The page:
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Rice’s blunt style fuels opposition

U.N. Ambassador Susan Rice leaves a meeting on Capitol Hill on Nov. 28. (Associated Press)
U.N. Ambassador Susan Rice leaves a meeting on Capitol Hill on Nov. 28. (Associated Press)

Doubts on suitability for diplomatic post

WASHINGTON – As a hard-driving star point guard on her high school basketball team, United Nations Ambassador Susan Rice wasn’t afraid to use sharp elbows to reach her goal. It’s a style that’s carried from the court through a meteoric career as a U.S. diplomat, and one that’s earned her as many detractors as supporters along the way.

As President Barack Obama’s presumed choice to replace Hillary Clinton as secretary of state, Rice’s style, temperament and her role in explaining the Sept. 11 attack on U.S. diplomatic facilities in Benghazi, Libya, in which four Americans were killed, have come under scrutiny. Questions have arisen about whether she is too undiplomatic to be America’s top diplomat.

“She does have that point guard mentality: the driver, the catalyst. She wants to be the one out front pushing the agenda and driving the body forward,” said Ed Luck, dean of the University of San Diego’s Joan B. Kroc School of Peace Studies, a former special adviser to the United Nations secretary-general and a Rice fan. “I’m sure, through the years, her more abusive side has stuck with some people.”

From Washington to New York to world capitals, there are varying views of the 48-year-old Rice: Is she the blunt, ambitious diplomat who, as a 28-year-old National Security Council aide, questioned whether President Bill Clinton should use the term “genocide” about the deadly situation in Rwanda because it could negatively impact the mid-term elections; the person who reportedly made an obscene gesture toward Clinton-era diplomat Richard Holbrooke during a State Department meeting; or the U.N. ambassador who took to Twitter to call out Russia and China in plainspoken language for deep-sixing a resolution condemning the crackdown in Syria?

Or is she the self-assured high school valedictorian, Stanford University graduate, Rhodes scholar and child of inner-circle Washington who rose to assistant secretary of state for African affairs under Bill Clinton; vowed to never again be a bystander when a Rwanda-style genocide occurs; and helped convince Obama to intervene militarily in Libya last year while helping push through a U.N. resolution giving the administration political cover to do it?

Rice, who declined to be interviewed for this article, has acknowledged that patience hasn’t always been one of her virtues and that she can be a tough customer when crossed. She makes no apologies for that.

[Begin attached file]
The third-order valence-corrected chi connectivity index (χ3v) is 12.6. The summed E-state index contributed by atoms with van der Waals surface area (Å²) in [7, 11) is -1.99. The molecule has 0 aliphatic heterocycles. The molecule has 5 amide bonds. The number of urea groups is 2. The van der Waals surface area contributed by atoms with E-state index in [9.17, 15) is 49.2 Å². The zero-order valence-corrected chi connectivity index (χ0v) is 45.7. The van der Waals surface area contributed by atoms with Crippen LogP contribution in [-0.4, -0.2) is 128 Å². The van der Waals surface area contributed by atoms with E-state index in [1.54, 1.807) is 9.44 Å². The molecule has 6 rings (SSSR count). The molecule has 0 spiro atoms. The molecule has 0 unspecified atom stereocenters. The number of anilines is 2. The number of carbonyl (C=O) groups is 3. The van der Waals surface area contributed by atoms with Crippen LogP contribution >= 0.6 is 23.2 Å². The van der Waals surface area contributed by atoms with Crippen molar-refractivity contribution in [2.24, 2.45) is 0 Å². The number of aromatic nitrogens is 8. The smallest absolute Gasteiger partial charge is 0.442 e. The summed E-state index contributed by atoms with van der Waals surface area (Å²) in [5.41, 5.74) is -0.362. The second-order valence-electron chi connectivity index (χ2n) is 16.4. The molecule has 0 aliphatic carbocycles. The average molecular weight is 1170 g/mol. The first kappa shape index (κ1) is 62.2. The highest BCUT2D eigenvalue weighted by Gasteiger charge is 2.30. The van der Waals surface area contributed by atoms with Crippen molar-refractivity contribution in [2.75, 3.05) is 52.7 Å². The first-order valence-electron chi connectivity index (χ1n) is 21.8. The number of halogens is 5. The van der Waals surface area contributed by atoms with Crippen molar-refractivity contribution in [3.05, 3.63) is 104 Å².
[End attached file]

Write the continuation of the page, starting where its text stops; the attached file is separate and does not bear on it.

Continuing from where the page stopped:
“I’m straightforward. People know when they talk to me that what they see is what they get – that I’m not playing games,” Rice said in “How Great Women Lead,” a book by Bonnie St. John and Darcy Deane released in April. “They see me as pretty open and collaborative, tough when I need to be, but not confrontational for its own sake.”

She told the authors, “I think people know not to mess with me,” adding, “And if they haven’t learned, and they try, they will learn.”

That warning hasn’t prevented a flow of Republican lawmakers from trying to mess with her chances of becoming secretary of state. Sen. John McCain, R-Ariz. – whom Rice mocked during the 2008 presidential election for wearing a flak jacket while touring a Baghdad market – is leading the charge against her, calling her unqualified for the job. Other Republicans joined McCain’s chorus by branding Rice an Obama political toady who besmirched her diplomatic title by going on Sunday news shows so close to a highly contested presidential election and firmly, but incorrectly, stating that the Benghazi attack was the outcome of spontaneous demonstrations and not terrorism.

“I don’t think people around here want in the secretary of state’s office someone who’s a political operative,” Sen. Bob Corker, R-Tenn., said. “But I’ll give her a fair hearing. It could well be that my perceptions are different than reality.”

Further complicating Rice’s potential path to Foggy Bottom is the fact that Rice and her Canadian-born husband own millions of dollars worth of stock in Canadian energy and pipeline companies that would profit from the construction of the proposed Keystone XL pipeline.

Rice properly revealed the stock on government financial disclosure forms, according to government watchdog groups. But if she becomes secretary of state, she could face a potential conflict of interest, as one of her first acts may involve the pipeline’s permit.

Rice’s backers say some of the opposition to her potential nomination seems more personal than professional. They point to her clash with McCain in 2008 and suggest that opponent Republican Sen. Lindsey Graham is using the Benghazi issue to tack more to the right as he faces re-election in South Carolina in 2014.


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